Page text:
Today we head north to Casablanca via the stunning seaside town of Oualidia. With its’ golden sands and gorgeous crescent-shaped lagoon, this is sure to be an experience you won’t easily forget! With a population of 4 million Casablanca is Morocco’s largest city and also its’ most modern. Once we’ve settled into our hotel there is the opportunity to stroll the Corniche and perhaps enjoy a drink as the sun sets over the Atlantic. This evening it’s a blast from the past with the option to head to Rick’s Café of ‘Casablanca’ (the movie) fame where, as we enjoy dinner, we’ll ask the pianist to ‘play it again for me, Sam’.


Casablanca - Rabat - Fes

A trip to Casablanca wouldn't be complete without visiting one of the only mosques in Morocco open to non-Muslims: the Hassan II Mosque. A relative new-comer (it was completed in 1993), this mosque is amongst the largest mosques in the world (the sheer scale of the courtyard is jaw-dropping) and the finest artisans from across the country were commissioned to carry out the intricate detailing on everything from glass to woodwork and marble. Later, we head to Morocco's capital city, Rabat. We'll search for lunch down narrow streets lined with white-washed walls that open out to a breathtaking vista over the ocean. Free time to explore the laid-back souqs and stalls before making our way to Fes, our home for the next three nights.



The imperial city of Fes is, in our opinion, like no other city on earth. The medina is the largest living Islamic medieval city in the world and as you step through Bab Bou J'loud (the main gate into the old city) you'll feel as though you've stepped back in time. Amongst the more than 10,000 streets you'll find all you could ever want and more: silver and coppersmiths moulding metal into submission, tanneries producing butter-soft leather (don't worry, we've brought the mint to mask the smell), weavers, artisans, food stalls, everything. This evening we'll dine in a converted riad.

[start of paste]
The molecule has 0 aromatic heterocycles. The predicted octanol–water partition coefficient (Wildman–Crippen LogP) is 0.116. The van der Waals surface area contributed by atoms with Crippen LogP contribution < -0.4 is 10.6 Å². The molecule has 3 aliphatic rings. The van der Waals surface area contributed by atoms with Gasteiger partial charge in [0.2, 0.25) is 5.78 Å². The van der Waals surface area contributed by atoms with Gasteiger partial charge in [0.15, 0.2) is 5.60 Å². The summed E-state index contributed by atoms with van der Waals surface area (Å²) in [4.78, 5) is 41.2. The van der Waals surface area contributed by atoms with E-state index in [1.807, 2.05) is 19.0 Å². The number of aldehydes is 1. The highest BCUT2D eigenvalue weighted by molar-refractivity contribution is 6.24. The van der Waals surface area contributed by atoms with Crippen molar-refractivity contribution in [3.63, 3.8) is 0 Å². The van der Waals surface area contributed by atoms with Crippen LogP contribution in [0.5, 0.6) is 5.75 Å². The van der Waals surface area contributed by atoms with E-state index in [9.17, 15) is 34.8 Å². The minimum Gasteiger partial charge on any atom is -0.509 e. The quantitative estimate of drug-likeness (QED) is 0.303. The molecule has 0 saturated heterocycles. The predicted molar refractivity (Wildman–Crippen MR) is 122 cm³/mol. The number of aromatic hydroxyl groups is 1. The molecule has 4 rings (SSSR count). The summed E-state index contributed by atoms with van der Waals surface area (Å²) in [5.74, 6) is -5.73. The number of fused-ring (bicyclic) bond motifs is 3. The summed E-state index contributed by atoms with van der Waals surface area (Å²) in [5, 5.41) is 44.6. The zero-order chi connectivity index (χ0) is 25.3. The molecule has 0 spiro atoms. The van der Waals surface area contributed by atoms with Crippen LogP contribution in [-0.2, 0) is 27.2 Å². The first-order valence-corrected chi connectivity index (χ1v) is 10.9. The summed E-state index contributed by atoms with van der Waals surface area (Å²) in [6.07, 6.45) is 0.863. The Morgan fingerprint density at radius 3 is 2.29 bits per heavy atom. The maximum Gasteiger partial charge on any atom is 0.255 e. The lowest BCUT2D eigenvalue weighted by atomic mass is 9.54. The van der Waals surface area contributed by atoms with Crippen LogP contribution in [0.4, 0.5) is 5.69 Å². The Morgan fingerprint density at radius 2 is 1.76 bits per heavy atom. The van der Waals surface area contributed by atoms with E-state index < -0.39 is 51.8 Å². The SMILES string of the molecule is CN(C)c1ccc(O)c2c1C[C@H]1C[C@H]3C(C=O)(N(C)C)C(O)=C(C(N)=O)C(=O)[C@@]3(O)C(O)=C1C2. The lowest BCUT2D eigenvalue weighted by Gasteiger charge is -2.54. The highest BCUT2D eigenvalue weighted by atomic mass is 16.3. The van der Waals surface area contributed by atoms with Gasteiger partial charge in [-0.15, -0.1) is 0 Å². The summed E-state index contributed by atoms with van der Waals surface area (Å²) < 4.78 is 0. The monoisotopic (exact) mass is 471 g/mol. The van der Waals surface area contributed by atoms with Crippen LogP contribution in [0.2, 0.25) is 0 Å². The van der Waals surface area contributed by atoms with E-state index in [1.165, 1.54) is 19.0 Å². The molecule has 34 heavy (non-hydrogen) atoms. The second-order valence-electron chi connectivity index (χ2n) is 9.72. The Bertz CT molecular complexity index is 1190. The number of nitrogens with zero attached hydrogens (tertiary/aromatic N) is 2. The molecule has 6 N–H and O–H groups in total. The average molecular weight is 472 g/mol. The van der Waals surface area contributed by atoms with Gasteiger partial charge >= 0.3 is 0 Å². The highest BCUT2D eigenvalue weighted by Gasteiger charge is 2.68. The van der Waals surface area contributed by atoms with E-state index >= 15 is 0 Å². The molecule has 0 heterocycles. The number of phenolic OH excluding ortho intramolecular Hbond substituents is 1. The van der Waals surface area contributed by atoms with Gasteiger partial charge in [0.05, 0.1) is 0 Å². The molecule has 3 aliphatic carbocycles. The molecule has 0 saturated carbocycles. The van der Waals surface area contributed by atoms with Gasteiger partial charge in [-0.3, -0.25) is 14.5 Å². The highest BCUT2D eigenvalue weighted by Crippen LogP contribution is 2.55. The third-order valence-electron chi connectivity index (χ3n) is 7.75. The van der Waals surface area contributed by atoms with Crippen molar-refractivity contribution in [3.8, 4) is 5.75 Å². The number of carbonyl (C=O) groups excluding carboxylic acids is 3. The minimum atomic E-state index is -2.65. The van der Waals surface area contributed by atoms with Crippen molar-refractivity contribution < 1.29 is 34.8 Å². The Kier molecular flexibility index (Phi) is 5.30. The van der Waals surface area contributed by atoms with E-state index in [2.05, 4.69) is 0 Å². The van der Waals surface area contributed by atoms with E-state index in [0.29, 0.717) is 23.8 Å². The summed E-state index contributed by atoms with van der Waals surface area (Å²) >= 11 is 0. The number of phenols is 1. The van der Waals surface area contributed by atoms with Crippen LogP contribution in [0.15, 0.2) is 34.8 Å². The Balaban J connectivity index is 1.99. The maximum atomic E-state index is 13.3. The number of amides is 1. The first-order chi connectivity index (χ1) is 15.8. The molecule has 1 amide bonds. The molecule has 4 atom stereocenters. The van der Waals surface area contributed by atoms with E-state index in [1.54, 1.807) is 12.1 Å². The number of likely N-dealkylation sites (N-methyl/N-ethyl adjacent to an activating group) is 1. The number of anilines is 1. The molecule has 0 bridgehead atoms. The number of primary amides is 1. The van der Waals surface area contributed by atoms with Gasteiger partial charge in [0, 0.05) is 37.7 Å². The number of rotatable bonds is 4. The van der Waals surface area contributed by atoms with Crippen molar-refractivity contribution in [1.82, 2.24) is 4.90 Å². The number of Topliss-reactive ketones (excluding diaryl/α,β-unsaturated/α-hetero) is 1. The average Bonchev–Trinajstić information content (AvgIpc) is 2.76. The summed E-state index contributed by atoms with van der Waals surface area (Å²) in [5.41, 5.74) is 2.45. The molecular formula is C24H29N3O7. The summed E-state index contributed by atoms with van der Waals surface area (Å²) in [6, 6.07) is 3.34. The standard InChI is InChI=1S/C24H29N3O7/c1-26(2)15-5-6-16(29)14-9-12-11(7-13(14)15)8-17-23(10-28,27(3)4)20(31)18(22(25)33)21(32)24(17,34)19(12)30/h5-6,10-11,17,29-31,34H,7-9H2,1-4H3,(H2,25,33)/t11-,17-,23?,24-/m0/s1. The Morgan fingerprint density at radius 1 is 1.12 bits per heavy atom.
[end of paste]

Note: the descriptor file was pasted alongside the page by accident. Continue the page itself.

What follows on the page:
Fes - Meknes - Volubilis - Fes

Fertile plains abundant with cereals, olives, citrus fruit and wine encircle the city of Meknes, which reached its pinnacle during the 17th century when Sultan Moulay Ismail set out to make Meknes the equal of its' European counterpart, Versailles. Moulay Ismail claimed a pedigree that reportedly traced back to the Prophet Mohammed and was rumoured to have fathered over 800 children! We'll visit the granaries that stabled the Sultan's 12,000 horses before we head to a local winery where we will enjoy lunch and some wine tasting. From here we will visit the UNESCO World Heritage site of Volubilis, considered to be the best-preserved Roman ruins in Morocco and home to a number of stunning mosaics. From Volubilis it is a short ride back to Fes.


Fes - Chefchaouen

A leisurely start today, as we make our way from Fes to the picturesque town of Chefchaouen. The town is located beneath the raw peaks of the Rif Mountains (in fact "Chefchaouen" literally means "look at the peaks") and it is here that you will notice an unmistakably Spanish influence. This afternoon we will explore the delightful medina with it"s blue-white walls and terracotta tiles - small and uncrowded it is easy to explore before we head back to the hotel for dinner.

DAY 10


Today is a day to be as active or as relaxed as you want to be! There's the option this morning to go for a fairly easy walk to the falls of Ras el-Maa and the ruined Spanish Mosque where you will find some of the most spectacular views of the town below. Alternately you may wish to take it easy, strolling the narrow streets, shopping for last minute souvenirs or just lounging by the pool and soaking up the sun.

DAY 11

Chefchaouen - Tangier - Seville

An early departure this morning as we make our way to Tangier in time to catch our ferry to the Spanish port of Tarifa. Once on Spanish soil we will make our way to the town of Vejer de la Frontera for lunch before making our way to Seville. The charming town of Cadiz has narrow cobbled streets opening onto small squares and open-air restaurants. Here we can spoil ourselves by indulging in tapas and saffron infused paella, perhaps washed down with a glass of chilled sangria. From Cadiz it is a short drive to Seville, capital of Andalusia and our home for the next two nights.